This Robot changes its color like a chameleon! A team of researchers from South Korea has created a robot chameleon that can mimic its biological counterpart using an artificial camouflage. The research of the new artificial camouflage technology was published in Nature Communications, an open-access journal. 

The chameleon animal’s secret to its color-changing ability comes from a specific layer of cells under the skin called iridophores. Like the animal chameleon, the researchers could re-create several high-resolution skin patterns that allowed the Robot to switch between colors. Swiftly using color sensors and small heaters comprised of silver nanowires as thermochromic materials, the Chameleon Robot can change color when subjected to extreme temperatures. 

The chameleon-inspired walking robot is 1 foot and 3 inches long, 6 inches wide, and weighs 2 pounds. The bottom of the Robot is equipped with color sensors and feedback systems that detect the backdrop color to change its skin color.

There have been experiments into artificial camouflage technology that used microfluidic devices, which utilize small channels to regulate the flow of fluids within it. But, this project is built on an electric approach.

According to professor Seung Hwan Ko, the biggest challenge was making the color change just like the chameleon’s speed.

Seung Hwan Ko is one of the chameleon robot study authors and a thermal engineering professor at the Seoul National University. He said that the team overcame this challenge by employing nanowire heaters that heat up in a short time. The nanowire heaters helped the artificial skin of the chameleon robot warm up quickly, which was sufficient to change color just like a real animal chameleon.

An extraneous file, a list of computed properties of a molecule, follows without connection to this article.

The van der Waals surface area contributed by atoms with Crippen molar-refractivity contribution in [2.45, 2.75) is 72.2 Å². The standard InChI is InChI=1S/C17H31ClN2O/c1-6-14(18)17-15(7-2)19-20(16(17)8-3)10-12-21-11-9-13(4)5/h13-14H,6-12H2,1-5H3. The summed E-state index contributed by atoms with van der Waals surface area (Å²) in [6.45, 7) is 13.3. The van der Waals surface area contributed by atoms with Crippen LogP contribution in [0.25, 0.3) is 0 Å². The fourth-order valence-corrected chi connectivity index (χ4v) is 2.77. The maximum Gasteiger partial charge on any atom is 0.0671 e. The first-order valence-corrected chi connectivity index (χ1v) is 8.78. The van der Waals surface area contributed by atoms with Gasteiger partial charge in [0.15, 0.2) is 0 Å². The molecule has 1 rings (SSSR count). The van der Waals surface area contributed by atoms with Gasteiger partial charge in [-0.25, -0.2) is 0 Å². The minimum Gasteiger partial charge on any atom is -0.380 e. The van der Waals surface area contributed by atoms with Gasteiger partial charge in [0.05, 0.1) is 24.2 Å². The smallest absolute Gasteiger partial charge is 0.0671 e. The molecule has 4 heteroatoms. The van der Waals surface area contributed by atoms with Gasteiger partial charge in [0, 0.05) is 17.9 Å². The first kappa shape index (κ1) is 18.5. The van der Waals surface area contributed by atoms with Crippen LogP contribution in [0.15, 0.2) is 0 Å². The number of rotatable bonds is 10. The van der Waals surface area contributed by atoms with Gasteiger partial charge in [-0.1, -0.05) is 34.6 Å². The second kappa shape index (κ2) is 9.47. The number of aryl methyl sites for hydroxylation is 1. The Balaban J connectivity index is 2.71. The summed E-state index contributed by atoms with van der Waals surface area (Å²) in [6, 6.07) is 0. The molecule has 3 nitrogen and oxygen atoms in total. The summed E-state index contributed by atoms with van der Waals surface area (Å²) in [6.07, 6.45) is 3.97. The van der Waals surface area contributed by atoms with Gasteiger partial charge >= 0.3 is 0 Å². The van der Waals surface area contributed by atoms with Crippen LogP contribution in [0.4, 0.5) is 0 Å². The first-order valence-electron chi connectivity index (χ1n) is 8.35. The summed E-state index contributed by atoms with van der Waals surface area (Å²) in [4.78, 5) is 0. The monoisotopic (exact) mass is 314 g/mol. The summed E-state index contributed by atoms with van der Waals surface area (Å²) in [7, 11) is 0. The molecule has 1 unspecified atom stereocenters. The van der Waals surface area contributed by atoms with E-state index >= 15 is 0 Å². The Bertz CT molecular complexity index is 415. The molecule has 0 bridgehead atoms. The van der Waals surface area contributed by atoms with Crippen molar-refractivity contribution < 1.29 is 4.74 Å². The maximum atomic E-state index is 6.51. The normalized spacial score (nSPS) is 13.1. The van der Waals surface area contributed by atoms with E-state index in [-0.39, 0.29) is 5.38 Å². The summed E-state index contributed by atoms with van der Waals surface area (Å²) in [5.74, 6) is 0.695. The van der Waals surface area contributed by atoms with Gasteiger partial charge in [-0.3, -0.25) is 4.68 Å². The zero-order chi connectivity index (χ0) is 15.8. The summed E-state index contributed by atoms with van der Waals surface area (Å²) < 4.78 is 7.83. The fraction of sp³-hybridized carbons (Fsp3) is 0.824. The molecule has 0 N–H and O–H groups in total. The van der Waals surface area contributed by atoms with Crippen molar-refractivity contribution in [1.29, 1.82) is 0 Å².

The first chameleon design prototype was slow. Initially, the team decided on the Robot’s structure whether the Robot would be based on an invertebrate, such as snails or octopuses, or a vertebrate, such as a dog. The initial prototype was decided to imitate the octopus because an invertebrate model would provide for more flexibility. But this prototype was very ambitious, says Seung Hwan Ko. 

After several revisions with varied designs and materials, in the end, the team chose to stick with the chameleon’s basic structure. The research team generated the intricate effect displayed in this video by forming the nanowires into simple patterns made of dots, lines, or scale forms.

In the past, research into artificial camouflage has been mostly focused on military applications. But, Seung Hwan Ko expects their chameleon robot project will have a broader impact, particularly in the domains of transportation, beauty, and fashion. In the future, it could be helpful in the automobile industry where cars change colors to stand out or in the cloth industry with color-changing textiles.

The chameleon study reveals that the chameleon’s skin and the surface are simply a soft, elastic, and flexible display. The technology used in the research is wholly dependent on temperature, because of which it doesn’t perform up to the team’s expectations. Due to which the Robot’s ability to perceive the complete spectrum of color may be compromised.

Although the Robot is somewhat larger than a natural chameleon, researchers hope to reduce its size in future versions. According to the team, a higher-resolution reflection of backdrop textures is also on the agenda, which may be achieved with better signal processing and data-driven research.

The bio-inspired robotics researcher Ramses Martinez, an assistant professor at Purdue University in West Lafayette, Indiana, believes that converting other biologically inspired systems into technological innovations could lead to more applications, including devices that aid locate survivors after an earthquake.

The technology employed in the chameleon-inspired Robot could have several other applications. Not just in one industry, it can be used in multiple industries, for example, spot enemies, create aesthetics, and many more. The study has paved the way for more technological innovations in the robotics industry.